With $2 million in grant funding awarded to Belmont University through a competitive state grant process, the program will place each teacher candidate in an in-school “residency” — a paid educational position in a classroom where they will learn from and receive support from an experienced mentor teacher. Concurrently, candidates will enroll in high-quality, intensive online coursework at Belmont, deepening their content knowledge and learning effective pedagogical strategies. Belmont professors will work alongside candidates’ mentor teachers to ensure that instruction has immediate and meaningful classroom application.
As a former early childhood public school prekindergarten teacher in rural South Carolina, I have always engaged in advocacy for better educational policies. I have been engrossed in issues such as reduced recess, teacher professional development policies, parent access, and teacher training since I was in the classroom. I continue to serve as a point of inspiration as a 13-year veteran teacher educator at a historically black college and university (HBCU). Such personal connections and identified issues led me not only to serve on the AACTE Committee on Government Relations and Advocacy but also to engage in AACTE’s “Day on the Hill.”
AACTE’s Government Relations and Advocacy Committee is as way for me to provide support, experience, and advice in an area that I feel honored to have some expertise in—early childhood teacher education—to affect change at the highest level of the United States Government through the AACTE community. I have always said, “I trust my leaders, but they always need to have access to all of the information and the right information to make a comprehensively informed decision.” I lay that same claim to politicians and other policy makers and enforcers. This committee has given me much additional excitement because I not only see changes happening, but also, I believe that my small, humble contributions help make a difference.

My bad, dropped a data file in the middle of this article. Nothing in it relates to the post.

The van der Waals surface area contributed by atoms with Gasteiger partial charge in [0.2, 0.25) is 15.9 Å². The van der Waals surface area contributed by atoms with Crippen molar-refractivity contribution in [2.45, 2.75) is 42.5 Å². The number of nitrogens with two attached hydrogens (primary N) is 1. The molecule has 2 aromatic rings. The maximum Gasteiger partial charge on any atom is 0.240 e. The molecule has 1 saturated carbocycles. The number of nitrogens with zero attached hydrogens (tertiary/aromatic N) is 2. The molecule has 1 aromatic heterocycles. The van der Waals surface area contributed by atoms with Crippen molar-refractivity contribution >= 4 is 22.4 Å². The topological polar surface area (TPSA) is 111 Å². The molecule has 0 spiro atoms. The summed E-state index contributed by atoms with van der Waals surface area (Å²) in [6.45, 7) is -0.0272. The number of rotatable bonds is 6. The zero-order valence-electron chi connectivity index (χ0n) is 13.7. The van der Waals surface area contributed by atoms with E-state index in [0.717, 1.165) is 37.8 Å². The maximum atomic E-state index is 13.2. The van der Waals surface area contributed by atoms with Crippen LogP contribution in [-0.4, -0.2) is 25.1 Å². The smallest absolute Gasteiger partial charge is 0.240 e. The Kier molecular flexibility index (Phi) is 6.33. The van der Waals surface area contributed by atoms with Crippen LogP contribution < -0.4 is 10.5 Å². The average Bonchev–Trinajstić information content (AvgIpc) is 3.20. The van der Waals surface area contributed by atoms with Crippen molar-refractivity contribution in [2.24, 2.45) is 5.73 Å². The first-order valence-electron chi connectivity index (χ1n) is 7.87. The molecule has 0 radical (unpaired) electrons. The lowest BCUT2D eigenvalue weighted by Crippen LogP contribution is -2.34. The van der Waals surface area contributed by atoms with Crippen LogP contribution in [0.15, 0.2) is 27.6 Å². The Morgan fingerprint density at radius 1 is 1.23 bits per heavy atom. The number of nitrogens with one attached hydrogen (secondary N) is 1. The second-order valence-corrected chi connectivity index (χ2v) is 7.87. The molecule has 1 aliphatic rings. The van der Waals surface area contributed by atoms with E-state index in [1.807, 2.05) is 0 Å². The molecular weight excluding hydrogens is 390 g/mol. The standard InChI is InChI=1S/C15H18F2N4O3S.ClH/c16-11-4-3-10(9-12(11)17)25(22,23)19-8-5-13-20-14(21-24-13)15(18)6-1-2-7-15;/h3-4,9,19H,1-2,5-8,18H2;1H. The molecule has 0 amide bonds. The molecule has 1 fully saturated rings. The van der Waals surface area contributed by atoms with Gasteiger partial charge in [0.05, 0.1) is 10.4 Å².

Recently, the U.S. House of Representatives passed legislation, endorsed by AACTE—the Rural STEM Education Research Act (HR 210.) The legislation supports research and development to increase access to STEM education opportunities in rural schools and to provide teachers with the resources they need to teach more effectively.